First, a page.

My Picks For This Year’s Emmys: Week 3
BEST SUPPORTING ACTOR IN A TV MOVIE/LIMITED SERIES
As always, there are more than their fair share of veteran contenders eligible this year. One could definitely imagine a lot of players from HBO and FX dominating the category. But, as always, I’m going to try and measure it in a more fair and balanced scale than the Emmy judges tend to, even though there have been a lot of good ones in each.
Martin Freeman, Sherlock
It’s hard considering that this brilliant thespian is really a supporting actor in this category (but then Doyle always had Watson as the lesser of the two). But he’s more than had to deal with his share of some of the more heartrending moments in this series. The birth of his child, the death of his wife, his estrangement with Sherlock, and the unfortunate final problem — and that was in three episodes. He’ll probably get one last turn in a role that he’s made as iconic as Cumberbatch has made his.
Benito Martinez, American Crime
Honestly, for the first half of the season, I would have considered Martinez’s determined immigrant, trying to find out the fate of his son, the lead character. And while it was daring of the series to have his character depart after Episode 4, it still left one of the most memorable stories. But it doesn’t change the fact that Martinez’s work, mostly subtitled, was among the most extraordinary of a great season. Add to this the fact that he’s been one of America’s most undervalued character actors since The Shield, and you have a role crying out for a nomination.
Alexander Skarsgaard, Big Little Lies
Lost under the towering female performances in this great series was the fact that there were several great turns by a lot of great actors. Indeed, I wouldn’t object if Adam Scott or Jeffrey Nordling got picked. But by far the most incredible turn was that of Skarsgaard as Perry, the initially perfect husband and father who, with each successive episode, reveals himself to be a truly horrible monster. By the time the final revelations come, you actually find yourself hoping what eventually turns out to be true. In an era where villainy and antiheroes reign supreme, Skarsgaard deserves consideration for creating one of the most subtle portrayals of evil I’ve seen in a while.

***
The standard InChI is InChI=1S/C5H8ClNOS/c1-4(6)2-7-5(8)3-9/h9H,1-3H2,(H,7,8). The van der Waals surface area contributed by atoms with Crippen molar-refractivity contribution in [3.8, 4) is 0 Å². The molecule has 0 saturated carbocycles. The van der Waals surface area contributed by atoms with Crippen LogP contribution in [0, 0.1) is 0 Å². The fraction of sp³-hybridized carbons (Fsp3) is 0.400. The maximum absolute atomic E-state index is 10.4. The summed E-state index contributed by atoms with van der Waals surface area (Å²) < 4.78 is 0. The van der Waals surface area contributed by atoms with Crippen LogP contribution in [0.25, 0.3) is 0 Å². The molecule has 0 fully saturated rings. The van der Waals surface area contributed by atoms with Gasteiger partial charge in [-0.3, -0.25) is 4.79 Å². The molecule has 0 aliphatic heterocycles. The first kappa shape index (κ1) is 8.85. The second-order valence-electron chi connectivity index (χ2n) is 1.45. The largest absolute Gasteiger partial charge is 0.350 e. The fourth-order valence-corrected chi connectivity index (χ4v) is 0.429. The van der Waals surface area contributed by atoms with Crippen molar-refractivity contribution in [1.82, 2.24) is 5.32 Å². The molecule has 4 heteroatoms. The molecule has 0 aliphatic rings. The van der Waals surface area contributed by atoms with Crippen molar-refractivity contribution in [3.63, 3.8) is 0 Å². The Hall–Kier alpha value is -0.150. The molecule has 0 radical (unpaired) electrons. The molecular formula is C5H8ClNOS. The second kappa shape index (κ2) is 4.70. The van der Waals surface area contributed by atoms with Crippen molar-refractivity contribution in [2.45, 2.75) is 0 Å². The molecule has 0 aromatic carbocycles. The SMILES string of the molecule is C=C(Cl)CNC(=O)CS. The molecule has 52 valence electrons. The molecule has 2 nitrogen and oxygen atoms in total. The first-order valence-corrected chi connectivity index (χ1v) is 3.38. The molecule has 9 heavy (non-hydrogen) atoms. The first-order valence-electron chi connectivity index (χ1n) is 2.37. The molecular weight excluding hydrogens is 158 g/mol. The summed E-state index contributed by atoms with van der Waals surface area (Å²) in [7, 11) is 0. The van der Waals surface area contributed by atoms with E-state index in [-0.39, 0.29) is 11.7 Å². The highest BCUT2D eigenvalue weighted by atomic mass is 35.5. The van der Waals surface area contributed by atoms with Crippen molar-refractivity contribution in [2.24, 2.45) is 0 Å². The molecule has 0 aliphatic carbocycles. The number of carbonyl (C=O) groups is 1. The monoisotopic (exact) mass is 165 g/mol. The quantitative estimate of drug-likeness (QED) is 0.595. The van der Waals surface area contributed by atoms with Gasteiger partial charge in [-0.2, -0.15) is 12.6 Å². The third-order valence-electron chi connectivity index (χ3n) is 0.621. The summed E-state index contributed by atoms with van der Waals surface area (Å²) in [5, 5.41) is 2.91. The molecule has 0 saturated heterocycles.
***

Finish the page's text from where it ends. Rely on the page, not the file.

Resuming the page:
David Thewlis, Fargo
Fargo has never been shy when it came to creating truly menacing villains — they’ve already created the memorable creations of Lorne Malvo and Mike Milligan. But few villains have ever been as truly unsettling as Thewlis’ portrayal of corporate raider V.P. Varga. Never directly saying what he plans to do, never personally getting his hands dirty, never seeming — until the very end — unnerved by anything that any of the other characters tried to do to him. It was unfair that his character managed to walk away virtually unscathed from the events that happened, but if there’s ever been a character crying out for an encore, I’d be more than willing to see him back.
Stanley Tucci, Feud: Bette & Joan
One of the great character actors in the history of any medium, Tucci managed to recreated one of the most legendary forces behind old Hollywood, Jack Warner. Watching him maneuver to create a situation where two of the biggest stars in Hollywood are basically at each other’s throats on the same set makes you glad that we’ve finally moved past this era in Hollywood. Seeing how he see things also made you realize how much we need forces like him.
Michael K. Williams, The Night Of
As the lifer serving time in the facility where Naz turns out, as the man who eventually takes the innocent college student, and turns him into a hardened criminal, Williams gave another one of the masterful character portrayals we have come to associate with him ever since The Wire. He has been one of the great actors of our time, and has been associated with more than his share of Emmy-nominated HBO projects. Yet criminally, he has been shutout by the Emmys. This may not even have been his greatest work this season, but he more than deserves a shot at the Emmys.
Bill Camp, The Night Of
Lost in so many of the great acting classes we saw in this fantastic series was the performance of the ‘Subtle Beast’ Detective Box. A police officer on the verge of retirement, he does his best to try and convict Naz, and hold firm to his decision even as his career ends, and his own doubts begin to gather. It’s been nearly a year since this series debuted, and its likely to get buried over the other great performances. But his superb work is just as worthy of a nod as Turturro or Ahmed.